“But by Wall Street consensus, no internal candidate has emerged as a clear heir apparent since Disney jettisoned Iger’s first pick, Tom Staggs, in 2015. While Ben Sherwood, who serves as co-chair of Disney Media Networks and president of Disney/ABC Television, oversees a key profit center, it’s unclear whether Iger favors him. Bob Chapek, who chairs Disney’s parks and resorts, has broad experience and also appears to have Iger’s trust; James Pitaro, the head of consumer products and interactive media, has digital experience, having served as head of Yahoo Media; and CFO Christine McCarthy has been working closely with Iger but lacks operational experience”

On a personal level, Iger needs to pick someone he trusts and understands the needs of the company; which on some level is all of them; from this then Bob Chapek and Christine McCarthy seem to be the best bets for CEO, Chapek because of his park experience and Iger’s trust; and McCarthy because of her close work with Iger. Regardless, the success of a company is not based on the strengths and weaknesses of one individual; it is a collaborative effort one that requires, in the case of Disney, the support of its Board of Directors and the various department heads. It is unlikely that Disney will falter during the transition process, given the company’s history with corporate synergy and their business model, but what happens after 2019 will remain somewhat ambiguous; but it is perhaps an ambiguity that is worth it, for it presents opportunity and new potential directions, including exploring some old avenues worth a second pass.

 

The New Paramount Decision: Michael De Luca

Variety this week reports that Michael De Luca, a producer at Universal, has turned down Paramount’s offer to be the studio’s 2nd after the new CEO, presumably Jim Ginaopulos. If one considers De Luca’s record, it makes sense as to why Paramount would want him on board:

“He is considered one of the most prolific and respected producers working with the studio, guiding key projects like the “Fifty Shades of Grey” films. Universal was particularly intent on keep De Luca in the fold because another key producer, Scott Stuber, is reportedly mulling an opportunity to run the feature film unit at Netflix”

Paramount, which has been consistently ranked last place among the major studios for the past five years, seeks to hire Ginapulous, in the hopes of revitalizing the company. Deadline reports:

“The development ratchets up the importance of finding a way to make things work with Gianopulos. He had a stellar track record at Fox, but his expertise isn’t as a creative executive as much as in areas like global distribution”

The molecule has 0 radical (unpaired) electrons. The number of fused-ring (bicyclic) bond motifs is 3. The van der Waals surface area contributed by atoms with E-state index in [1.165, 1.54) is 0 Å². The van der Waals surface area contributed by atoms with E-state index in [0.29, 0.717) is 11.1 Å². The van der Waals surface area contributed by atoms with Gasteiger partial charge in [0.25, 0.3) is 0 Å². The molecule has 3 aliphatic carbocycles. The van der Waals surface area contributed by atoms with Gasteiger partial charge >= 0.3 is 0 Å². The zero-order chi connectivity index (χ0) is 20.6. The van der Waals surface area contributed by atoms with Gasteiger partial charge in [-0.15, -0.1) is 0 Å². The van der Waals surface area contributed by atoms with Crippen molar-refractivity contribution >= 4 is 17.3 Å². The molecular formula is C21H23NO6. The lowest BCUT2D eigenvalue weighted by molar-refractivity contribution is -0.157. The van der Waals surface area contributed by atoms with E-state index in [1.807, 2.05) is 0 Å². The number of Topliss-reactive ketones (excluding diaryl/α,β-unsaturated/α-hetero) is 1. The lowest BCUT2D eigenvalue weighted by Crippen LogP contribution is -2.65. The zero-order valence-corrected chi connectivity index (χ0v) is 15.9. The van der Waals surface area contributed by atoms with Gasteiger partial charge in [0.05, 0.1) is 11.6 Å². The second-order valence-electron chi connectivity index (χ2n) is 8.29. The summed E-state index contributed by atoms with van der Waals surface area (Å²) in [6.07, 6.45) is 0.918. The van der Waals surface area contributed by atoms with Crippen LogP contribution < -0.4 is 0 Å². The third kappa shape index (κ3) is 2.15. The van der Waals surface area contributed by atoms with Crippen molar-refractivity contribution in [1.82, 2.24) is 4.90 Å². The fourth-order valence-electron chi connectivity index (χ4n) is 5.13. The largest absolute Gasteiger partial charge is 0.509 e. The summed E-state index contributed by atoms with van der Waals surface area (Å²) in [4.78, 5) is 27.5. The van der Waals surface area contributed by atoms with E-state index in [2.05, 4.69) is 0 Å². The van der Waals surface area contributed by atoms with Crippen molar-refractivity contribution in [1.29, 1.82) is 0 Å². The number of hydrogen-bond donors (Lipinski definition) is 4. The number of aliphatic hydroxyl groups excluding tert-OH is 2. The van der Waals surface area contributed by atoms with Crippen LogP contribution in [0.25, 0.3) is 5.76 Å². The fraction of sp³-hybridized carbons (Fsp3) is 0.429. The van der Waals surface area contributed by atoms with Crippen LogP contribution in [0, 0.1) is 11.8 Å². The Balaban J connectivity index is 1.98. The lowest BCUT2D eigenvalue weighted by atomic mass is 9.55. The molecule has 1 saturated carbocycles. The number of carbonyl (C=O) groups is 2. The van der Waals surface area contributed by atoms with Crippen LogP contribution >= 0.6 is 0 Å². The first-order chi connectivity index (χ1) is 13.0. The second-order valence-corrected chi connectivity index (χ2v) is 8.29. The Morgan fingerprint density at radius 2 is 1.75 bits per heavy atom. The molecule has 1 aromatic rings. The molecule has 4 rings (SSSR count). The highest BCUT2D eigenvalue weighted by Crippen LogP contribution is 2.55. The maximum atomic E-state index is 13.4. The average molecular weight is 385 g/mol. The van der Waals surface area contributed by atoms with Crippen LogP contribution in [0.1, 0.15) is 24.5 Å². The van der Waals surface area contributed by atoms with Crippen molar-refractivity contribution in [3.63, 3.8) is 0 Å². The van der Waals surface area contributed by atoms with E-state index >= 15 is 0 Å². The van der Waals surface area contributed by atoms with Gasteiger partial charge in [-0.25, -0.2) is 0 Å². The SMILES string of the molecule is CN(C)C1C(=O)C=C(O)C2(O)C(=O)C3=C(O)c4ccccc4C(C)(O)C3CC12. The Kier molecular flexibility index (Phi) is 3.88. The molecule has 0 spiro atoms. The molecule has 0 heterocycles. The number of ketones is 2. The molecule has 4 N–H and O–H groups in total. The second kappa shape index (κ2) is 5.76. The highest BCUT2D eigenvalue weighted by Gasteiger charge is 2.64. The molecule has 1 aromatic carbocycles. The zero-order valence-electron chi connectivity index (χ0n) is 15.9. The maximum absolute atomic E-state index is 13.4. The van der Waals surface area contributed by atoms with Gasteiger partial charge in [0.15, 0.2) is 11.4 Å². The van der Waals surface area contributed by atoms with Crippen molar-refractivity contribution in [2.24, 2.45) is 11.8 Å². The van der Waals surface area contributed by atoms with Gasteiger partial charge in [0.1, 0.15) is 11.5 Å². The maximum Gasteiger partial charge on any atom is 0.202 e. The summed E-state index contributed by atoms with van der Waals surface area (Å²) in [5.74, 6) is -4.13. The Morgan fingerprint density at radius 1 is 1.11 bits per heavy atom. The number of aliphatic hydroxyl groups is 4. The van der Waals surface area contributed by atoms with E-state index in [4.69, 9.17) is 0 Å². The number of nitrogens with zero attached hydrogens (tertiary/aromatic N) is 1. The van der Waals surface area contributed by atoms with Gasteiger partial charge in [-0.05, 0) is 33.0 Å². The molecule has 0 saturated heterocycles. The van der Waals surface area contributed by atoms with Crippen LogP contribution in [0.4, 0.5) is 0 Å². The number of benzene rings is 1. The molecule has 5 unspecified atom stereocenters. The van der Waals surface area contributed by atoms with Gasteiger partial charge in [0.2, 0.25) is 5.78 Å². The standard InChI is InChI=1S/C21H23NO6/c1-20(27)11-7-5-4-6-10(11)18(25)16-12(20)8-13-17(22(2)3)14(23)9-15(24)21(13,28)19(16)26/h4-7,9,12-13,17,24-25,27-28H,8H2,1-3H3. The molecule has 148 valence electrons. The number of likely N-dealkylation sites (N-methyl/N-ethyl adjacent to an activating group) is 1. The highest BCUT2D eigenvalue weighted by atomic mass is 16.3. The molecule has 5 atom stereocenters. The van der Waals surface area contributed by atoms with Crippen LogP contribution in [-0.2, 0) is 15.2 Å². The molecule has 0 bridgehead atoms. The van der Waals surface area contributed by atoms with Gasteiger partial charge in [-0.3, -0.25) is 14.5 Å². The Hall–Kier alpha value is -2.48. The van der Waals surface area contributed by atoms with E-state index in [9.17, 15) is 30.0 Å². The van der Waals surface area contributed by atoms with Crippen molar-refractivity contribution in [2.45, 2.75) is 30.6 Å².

Ginaopulos’ experience in global distribution is not a bad thing for Paramount if he accepts the position for it allows the company to tap into the international market and gain international arbitrage through business deals (eventually, for Paramount, in its current state, is in no position to make such deals). Of course, if the opposite occurs Paramount will be back at square one and without Michael De Luca or Ginaopulos, they will be hard-pressed to find anyone capable of fixing and turning around the company’s hardships.

 

 

 

Scriptwriters and Social Media: Etiquette

Scriptnotes John August and Craig Mazin this week discuss whether or not screenwriters should use social media and how they should use it effectively. Craig makes the point that:

“On Twitter, people have to follow you. They have to choose to follow you.”

Craig goes on to give advice, tailored to writers, about how to use Twitter effectively. Some of his main points are:

  • Be clever
  • Be positively passionate
  • Promote sparingly and avoid “the walking billboard syndrome”. Craig notes that: “it is the worst way to use Twitter”
  • Don’t re-tweet other people’s promotions or praise.

Most of it comes down to online etiquette, basic rules of conduct that are normally used in every day life applied to the digital world; and this is worth mentioning for good reason. People, despite what others may think, do not respond to overt promotion, it is annoying and generally seen as a waste of time. This explains why so many people who talk to the industry  professionals tend to get shut out in given circumstances. The best way to get to know someone professionally, in some cases, is to know them personally. Does this work for everyone? Of course not. People are individuals and respond differently to content that is presented to them, so naturally the results, in theory, will be different each time.

Craig and John continue, talking about how to convey emotions through text.